Option Paralysis: The Quarterlife Crisis

Kate Carraway sums up that modern existential angst experienced by countless twentysomethings: The Quarterlife Crisis, a somewhat disabling mix of akrasia, apathy and ennui brought on by a number of realisations.

This phenomenon, known as the “Quarterlife Crisis,” is as ubiquitous as it is intangible. Unrelenting indecision, isolation, confusion and anxiety about working, relationships and direction is reported by people in their mid-twenties to early thirties who are usually urban, middle class and well-educated; those who should be able to capitalize on their youth, unparalleled freedom and free-for-all individuation. They can’t make any decisions, because they don’t know what they want, and they don’t know what they want because they don’t know who they are, and they don’t know who they are because they’re allowed to be anyone they want.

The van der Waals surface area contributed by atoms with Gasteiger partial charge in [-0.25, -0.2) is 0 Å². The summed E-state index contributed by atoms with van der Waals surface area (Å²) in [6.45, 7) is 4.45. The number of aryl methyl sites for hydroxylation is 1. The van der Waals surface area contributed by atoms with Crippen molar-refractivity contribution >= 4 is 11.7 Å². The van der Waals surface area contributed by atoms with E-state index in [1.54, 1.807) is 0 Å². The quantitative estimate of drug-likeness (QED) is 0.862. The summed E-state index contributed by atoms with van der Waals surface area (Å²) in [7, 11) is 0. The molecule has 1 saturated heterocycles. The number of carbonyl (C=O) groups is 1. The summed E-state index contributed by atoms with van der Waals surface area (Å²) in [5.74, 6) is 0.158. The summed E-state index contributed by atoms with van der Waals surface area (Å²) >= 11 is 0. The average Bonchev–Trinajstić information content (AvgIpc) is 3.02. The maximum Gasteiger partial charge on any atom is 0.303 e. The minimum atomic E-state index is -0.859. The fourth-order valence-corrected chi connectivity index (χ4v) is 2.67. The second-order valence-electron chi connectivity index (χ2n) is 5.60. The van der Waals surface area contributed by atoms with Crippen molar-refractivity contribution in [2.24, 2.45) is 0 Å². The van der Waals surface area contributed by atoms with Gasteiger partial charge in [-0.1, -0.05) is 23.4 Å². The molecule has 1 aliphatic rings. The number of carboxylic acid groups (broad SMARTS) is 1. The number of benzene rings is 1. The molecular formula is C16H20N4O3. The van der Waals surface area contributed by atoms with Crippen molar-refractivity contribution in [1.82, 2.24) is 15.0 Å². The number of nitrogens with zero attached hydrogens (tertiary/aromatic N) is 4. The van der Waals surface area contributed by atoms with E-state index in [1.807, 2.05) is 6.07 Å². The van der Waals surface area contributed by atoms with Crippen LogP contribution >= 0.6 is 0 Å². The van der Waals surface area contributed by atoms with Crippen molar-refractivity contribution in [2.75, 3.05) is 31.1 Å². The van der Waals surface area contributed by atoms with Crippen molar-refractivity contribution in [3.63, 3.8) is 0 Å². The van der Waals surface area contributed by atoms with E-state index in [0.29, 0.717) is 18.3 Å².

Somewhat in the midst of such a twentysomething void myself (or at least I can sense its advance), am I alone in not resigning myself to this ‘crisis’? This article seems to suggest so, and I doubt this.

As Michael Kimmel is quoted as saying:

The Quarterlife Crisis is a kind of anticipatory crisis: ‘How is my life going to turn out? I don’t have a clue; I don’t have a map; I don’t have a vision for it.’

To simply just accept this situation seems almost insulting.

Update: Ben Casnocha has also written about The Quarterlife Crisis, linking to some of his other great articles that cover similar ground.

2 thoughts on “Option Paralysis: The Quarterlife Crisis

  1. Daisy Swan

    I appreciate your blog post on the Quarterlife Crisis…Not only did I experience my own when I was 25-27, but also work with many clients going through this. It’s a tender and confusing time, but not necessarily necessary. You don’t have to resign yourself to this experience. Many find the resilience to roll with the adventure of not knowing. And I do find that most people who are awake and alive do come upon a time of important reflection — whether at 30, 45, 49 or 55. There is always growth and it’s usually uncomfortable. And then, enlivening.

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